January 1 1992 by Paul Helou
The Chinese word for change or problem has two parts, says Robert Kamerschen, chairman and CEO of ADVO-System, the nation’s largest direct mail marketing company.
The top character in the word means great danger or risk, he explains as he points to the framed bold letters on his office wall. The lower one means opportunity.
Robert Kamerschen, better known as “Kam,” has made a career of turning risk and danger into opportunity. Since he was hired to turn ADVO around in 1988 by the board of directors of E.M. Warburg Pincus, he has boosted ADVO’s revenues by 11 percent to $655 million in 1990 in the face of an extremely sluggish advertising environment.
ADVO-System, located in
Proving that a successful strategy is a flexible process of “dynamic self-assessment and bold initiative,” Kam has taken the company from a net loss of $4.1 million to net income of $16.4 million.
Because it was a challenging turnaround situation, stresses Kam, consistently “clear and compelling communication” became even more important because the employees at ADVO suffered from what he calls the FUD factor: fear, uncertainty, and doubt, which exists in most struggling companies.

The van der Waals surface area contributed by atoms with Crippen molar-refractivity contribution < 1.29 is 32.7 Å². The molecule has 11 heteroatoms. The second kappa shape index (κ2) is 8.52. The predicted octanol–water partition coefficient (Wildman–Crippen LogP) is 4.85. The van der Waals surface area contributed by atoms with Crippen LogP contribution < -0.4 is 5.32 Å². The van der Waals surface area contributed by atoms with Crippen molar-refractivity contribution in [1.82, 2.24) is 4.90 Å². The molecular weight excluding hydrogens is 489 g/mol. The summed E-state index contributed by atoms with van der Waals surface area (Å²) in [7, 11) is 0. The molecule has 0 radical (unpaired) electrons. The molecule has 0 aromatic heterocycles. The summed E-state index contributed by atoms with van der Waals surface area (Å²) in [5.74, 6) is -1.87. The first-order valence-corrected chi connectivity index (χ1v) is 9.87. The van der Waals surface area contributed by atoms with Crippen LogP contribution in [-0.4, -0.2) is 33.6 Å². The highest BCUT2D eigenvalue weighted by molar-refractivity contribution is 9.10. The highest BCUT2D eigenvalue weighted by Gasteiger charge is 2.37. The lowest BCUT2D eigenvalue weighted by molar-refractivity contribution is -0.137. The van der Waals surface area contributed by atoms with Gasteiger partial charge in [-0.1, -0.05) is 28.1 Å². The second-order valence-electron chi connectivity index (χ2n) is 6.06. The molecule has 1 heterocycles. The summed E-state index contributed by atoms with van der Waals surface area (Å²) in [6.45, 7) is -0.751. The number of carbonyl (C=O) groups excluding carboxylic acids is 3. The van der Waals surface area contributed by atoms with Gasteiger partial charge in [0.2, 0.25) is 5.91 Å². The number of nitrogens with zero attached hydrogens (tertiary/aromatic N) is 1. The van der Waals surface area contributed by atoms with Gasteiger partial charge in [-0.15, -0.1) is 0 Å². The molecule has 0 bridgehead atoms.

Addressing the problem, Kam, who prefers to address his employees as “associates,” created a videotape in which he outlined his ten business convictions. Communication, which leads directly to improved productivity, or getting more yield from employees in the same amount of time, is appropriately enough at the top of the list.
“For example, we measure operations productivity in labor hours per 1,000 pieces produced. That measurement shows that our labor force is 40 percent more effective today than it was three years ago. Why? Weren’t these people three years ago working hard? Presumably they were, but they weren’t working smart. Obviously, we were not getting maximum yield out of our associates’ time.”
“Now ADVO distributes about 18 billion advertising pieces a year to over 52 million homes each week.
Leadership, he asserts, is primarily psychological, an experience he has learned through successful execution of his management style.
“I submit to you,” says Robert Kamerschen, leaning forward in his chair, “if you elevate expectations, people will rise to the occasion. If you expect nothing, you’re apt to get nothing. As Napolean said, a leader is a dealer in hope.”